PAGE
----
2. (tie) Don Drysdale (14 strikeouts -- April 12, 1960)
Tied with the Unit, Drysdale comes in a close second for the strikeout crown. Impressively, the Cy Young winner threw 164 pitches in 11 innings en route to 14 strikeouts against the Cubs in '60. Out of any Opening Day starter on this list, Drysdale holds the trophy for most pitches thrown. Sixty-five percent (106-of-164) of those pitches were strikes. As if pitching for three hours and 17 minutes wasn't exhausting enough, Drysdale's versatility deserves a nod. The nine-time All-Star legged out a triple late in the seventh inning against Chicago starter Bob Anderson -- going 1-for-4 in the batter's box.

3. (tie) Lon Warneke (13 strikeouts -- April 17, 1934)
Warneke is just one of two pitchers to throw a shutout while hurling 13 or more strikeouts on Opening Day. Extraordinarily, the Cubs pitcher took a no-hitter into the ninth inning. He recorded his 13th strikeout against Reds' Ernie Lombardi to start the ninth, then gave up a single to Adam Comorosky to end the no-hit bid. Not a bad way to start the season for the Cubs, who finished the '34 season in third place with 86 wins.

3. (tie) Bob Gibson (13 strikeouts -- April 11, 1967)
Gibson is the only other pitcher to throw a shutout while carving 13 strikeouts to begin the season against the Giants in '67. This was the first of nine consecutive years Gibson would take the hill on Opening Day for the Cardinals. (The Hall of Famer went on to win his second World Series Most Valuable Player Award for allowing just three runs over three complete-game wins against the Red Sox that year.) The Cardinals great gave up five hits against the Giants in an Opening Day game that took just one hour and 55 minutes to complete. Gibson struck out the first five batters he faced, including legend and Hall of Famer Willie Mays.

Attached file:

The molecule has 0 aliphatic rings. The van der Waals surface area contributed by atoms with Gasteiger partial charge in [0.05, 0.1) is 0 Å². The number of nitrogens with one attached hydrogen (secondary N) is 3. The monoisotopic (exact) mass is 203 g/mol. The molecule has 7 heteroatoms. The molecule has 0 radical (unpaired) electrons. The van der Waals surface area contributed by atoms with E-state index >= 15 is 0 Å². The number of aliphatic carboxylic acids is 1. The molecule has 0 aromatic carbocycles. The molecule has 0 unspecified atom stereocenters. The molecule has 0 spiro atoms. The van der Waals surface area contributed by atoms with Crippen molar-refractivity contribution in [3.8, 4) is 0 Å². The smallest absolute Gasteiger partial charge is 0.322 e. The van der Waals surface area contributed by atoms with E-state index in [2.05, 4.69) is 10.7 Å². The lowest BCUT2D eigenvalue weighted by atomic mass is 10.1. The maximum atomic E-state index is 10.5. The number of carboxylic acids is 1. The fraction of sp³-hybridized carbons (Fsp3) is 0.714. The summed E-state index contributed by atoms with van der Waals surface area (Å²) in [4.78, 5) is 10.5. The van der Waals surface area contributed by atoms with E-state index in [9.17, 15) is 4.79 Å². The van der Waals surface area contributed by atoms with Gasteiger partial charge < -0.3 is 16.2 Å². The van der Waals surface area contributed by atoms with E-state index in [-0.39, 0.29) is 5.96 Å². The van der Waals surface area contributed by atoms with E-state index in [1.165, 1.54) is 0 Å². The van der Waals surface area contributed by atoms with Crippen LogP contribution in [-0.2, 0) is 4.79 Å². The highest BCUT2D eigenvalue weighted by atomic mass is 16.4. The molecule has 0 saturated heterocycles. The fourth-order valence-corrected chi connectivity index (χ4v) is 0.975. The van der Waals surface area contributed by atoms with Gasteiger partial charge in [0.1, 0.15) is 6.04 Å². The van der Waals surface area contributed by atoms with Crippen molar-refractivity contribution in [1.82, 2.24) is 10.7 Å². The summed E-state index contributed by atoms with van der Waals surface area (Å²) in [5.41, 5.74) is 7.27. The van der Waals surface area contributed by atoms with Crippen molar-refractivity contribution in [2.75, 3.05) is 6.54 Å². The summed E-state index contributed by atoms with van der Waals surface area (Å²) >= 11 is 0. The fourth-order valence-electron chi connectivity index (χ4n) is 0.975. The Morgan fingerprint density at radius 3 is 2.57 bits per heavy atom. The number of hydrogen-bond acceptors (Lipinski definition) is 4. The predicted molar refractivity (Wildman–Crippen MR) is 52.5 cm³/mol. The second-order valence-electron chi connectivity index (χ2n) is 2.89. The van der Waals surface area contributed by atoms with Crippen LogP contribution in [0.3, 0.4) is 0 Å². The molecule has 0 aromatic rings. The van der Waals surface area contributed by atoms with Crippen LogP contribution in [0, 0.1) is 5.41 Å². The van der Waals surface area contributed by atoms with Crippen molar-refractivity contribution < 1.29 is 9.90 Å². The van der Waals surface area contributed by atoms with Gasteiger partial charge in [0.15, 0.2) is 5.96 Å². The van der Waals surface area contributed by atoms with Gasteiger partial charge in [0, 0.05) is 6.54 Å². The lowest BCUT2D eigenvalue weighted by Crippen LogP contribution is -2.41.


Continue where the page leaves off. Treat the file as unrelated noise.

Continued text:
3. (tie) J.R. Richard (13 strikeouts -- April 10, 1980)
Richard tossed a lofty 13 strikeouts in an Opening Day start against the Dodgers in '80. The righty came off a career year for the Astros in '79, winning the MLB ERA title (2.71) on an 18-13 record with 313 strikeouts. He began the following opener on a high note -- allowing one earned run on two hits over eight innings against Los Angeles. This matchup was a preview of the season conclusion, as the Astros won the division one game ahead of the Dodgers on a 93-70 record.

3. (tie) Dave McNally (13 strikeouts -- April 7, 1970)